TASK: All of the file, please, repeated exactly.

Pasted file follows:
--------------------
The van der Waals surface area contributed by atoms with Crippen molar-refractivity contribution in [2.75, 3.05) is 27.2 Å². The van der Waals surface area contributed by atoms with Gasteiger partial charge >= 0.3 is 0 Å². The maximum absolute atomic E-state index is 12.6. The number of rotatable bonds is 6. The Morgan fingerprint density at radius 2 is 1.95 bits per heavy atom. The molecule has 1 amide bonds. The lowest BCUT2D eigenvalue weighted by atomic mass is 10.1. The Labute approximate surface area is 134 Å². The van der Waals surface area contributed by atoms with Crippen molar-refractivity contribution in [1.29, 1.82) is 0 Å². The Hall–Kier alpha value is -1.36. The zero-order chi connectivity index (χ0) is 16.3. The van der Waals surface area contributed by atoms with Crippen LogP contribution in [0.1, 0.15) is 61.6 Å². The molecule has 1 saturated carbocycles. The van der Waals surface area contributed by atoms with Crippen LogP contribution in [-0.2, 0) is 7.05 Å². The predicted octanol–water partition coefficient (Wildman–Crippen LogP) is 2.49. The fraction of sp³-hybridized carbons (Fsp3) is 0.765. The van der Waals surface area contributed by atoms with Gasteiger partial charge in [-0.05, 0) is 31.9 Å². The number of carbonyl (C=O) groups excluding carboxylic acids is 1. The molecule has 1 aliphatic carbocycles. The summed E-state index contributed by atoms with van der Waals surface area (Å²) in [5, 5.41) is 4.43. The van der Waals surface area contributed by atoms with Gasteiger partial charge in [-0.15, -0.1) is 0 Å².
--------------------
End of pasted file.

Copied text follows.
The van der Waals surface area contributed by atoms with Crippen molar-refractivity contribution in [2.75, 3.05) is 27.2 Å². The van der Waals surface area contributed by atoms with Gasteiger partial charge >= 0.3 is 0 Å². The maximum absolute atomic E-state index is 12.6. The number of rotatable bonds is 6. The Morgan fingerprint density at radius 2 is 1.95 bits per heavy atom. The molecule has 1 amide bonds. The lowest BCUT2D eigenvalue weighted by atomic mass is 10.1. The Labute approximate surface area is 134 Å². The van der Waals surface area contributed by atoms with Crippen molar-refractivity contribution in [1.29, 1.82) is 0 Å². The Hall–Kier alpha value is -1.36. The zero-order chi connectivity index (χ0) is 16.3. The van der Waals surface area contributed by atoms with Crippen LogP contribution in [0.1, 0.15) is 61.6 Å². The molecule has 1 saturated carbocycles. The van der Waals surface area contributed by atoms with Crippen LogP contribution in [-0.2, 0) is 7.05 Å². The predicted octanol–water partition coefficient (Wildman–Crippen LogP) is 2.49. The fraction of sp³-hybridized carbons (Fsp3) is 0.765. The van der Waals surface area contributed by atoms with Gasteiger partial charge in [-0.05, 0) is 31.9 Å². The number of carbonyl (C=O) groups excluding carboxylic acids is 1. The molecule has 1 aliphatic carbocycles. The summed E-state index contributed by atoms with van der Waals surface area (Å²) in [5, 5.41) is 4.43. The van der Waals surface area contributed by atoms with Gasteiger partial charge in [-0.15, -0.1) is 0 Å².